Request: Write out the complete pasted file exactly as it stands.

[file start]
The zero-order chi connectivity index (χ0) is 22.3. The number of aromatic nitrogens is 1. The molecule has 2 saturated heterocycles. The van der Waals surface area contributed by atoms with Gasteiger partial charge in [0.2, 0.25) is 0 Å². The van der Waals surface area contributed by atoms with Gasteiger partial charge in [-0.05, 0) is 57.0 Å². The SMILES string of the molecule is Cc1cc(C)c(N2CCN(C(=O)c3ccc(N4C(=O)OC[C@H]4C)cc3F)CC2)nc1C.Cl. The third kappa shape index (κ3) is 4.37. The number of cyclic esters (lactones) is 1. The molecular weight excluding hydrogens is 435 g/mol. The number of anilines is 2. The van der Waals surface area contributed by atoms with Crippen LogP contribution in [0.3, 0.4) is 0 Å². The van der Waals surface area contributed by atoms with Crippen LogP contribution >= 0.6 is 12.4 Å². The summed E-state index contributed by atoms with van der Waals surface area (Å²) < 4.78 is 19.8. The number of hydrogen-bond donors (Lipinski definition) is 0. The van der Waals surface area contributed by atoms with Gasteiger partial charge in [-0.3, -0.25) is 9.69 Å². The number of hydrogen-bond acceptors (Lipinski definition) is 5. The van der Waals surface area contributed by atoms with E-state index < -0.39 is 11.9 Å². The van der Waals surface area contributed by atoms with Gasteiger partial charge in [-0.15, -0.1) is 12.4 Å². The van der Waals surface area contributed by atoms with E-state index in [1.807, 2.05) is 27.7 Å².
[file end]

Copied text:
The zero-order chi connectivity index (χ0) is 22.3. The number of aromatic nitrogens is 1. The molecule has 2 saturated heterocycles. The van der Waals surface area contributed by atoms with Gasteiger partial charge in [0.2, 0.25) is 0 Å². The van der Waals surface area contributed by atoms with Gasteiger partial charge in [-0.05, 0) is 57.0 Å². The SMILES string of the molecule is Cc1cc(C)c(N2CCN(C(=O)c3ccc(N4C(=O)OC[C@H]4C)cc3F)CC2)nc1C.Cl. The third kappa shape index (κ3) is 4.37. The number of cyclic esters (lactones) is 1. The molecular weight excluding hydrogens is 435 g/mol. The number of anilines is 2. The van der Waals surface area contributed by atoms with Crippen LogP contribution in [0.3, 0.4) is 0 Å². The van der Waals surface area contributed by atoms with Crippen LogP contribution >= 0.6 is 12.4 Å². The summed E-state index contributed by atoms with van der Waals surface area (Å²) < 4.78 is 19.8. The number of hydrogen-bond donors (Lipinski definition) is 0. The van der Waals surface area contributed by atoms with Gasteiger partial charge in [-0.3, -0.25) is 9.69 Å². The number of hydrogen-bond acceptors (Lipinski definition) is 5. The van der Waals surface area contributed by atoms with E-state index < -0.39 is 11.9 Å². The van der Waals surface area contributed by atoms with Gasteiger partial charge in [-0.15, -0.1) is 12.4 Å². The van der Waals surface area contributed by atoms with E-state index in [1.807, 2.05) is 27.7 Å².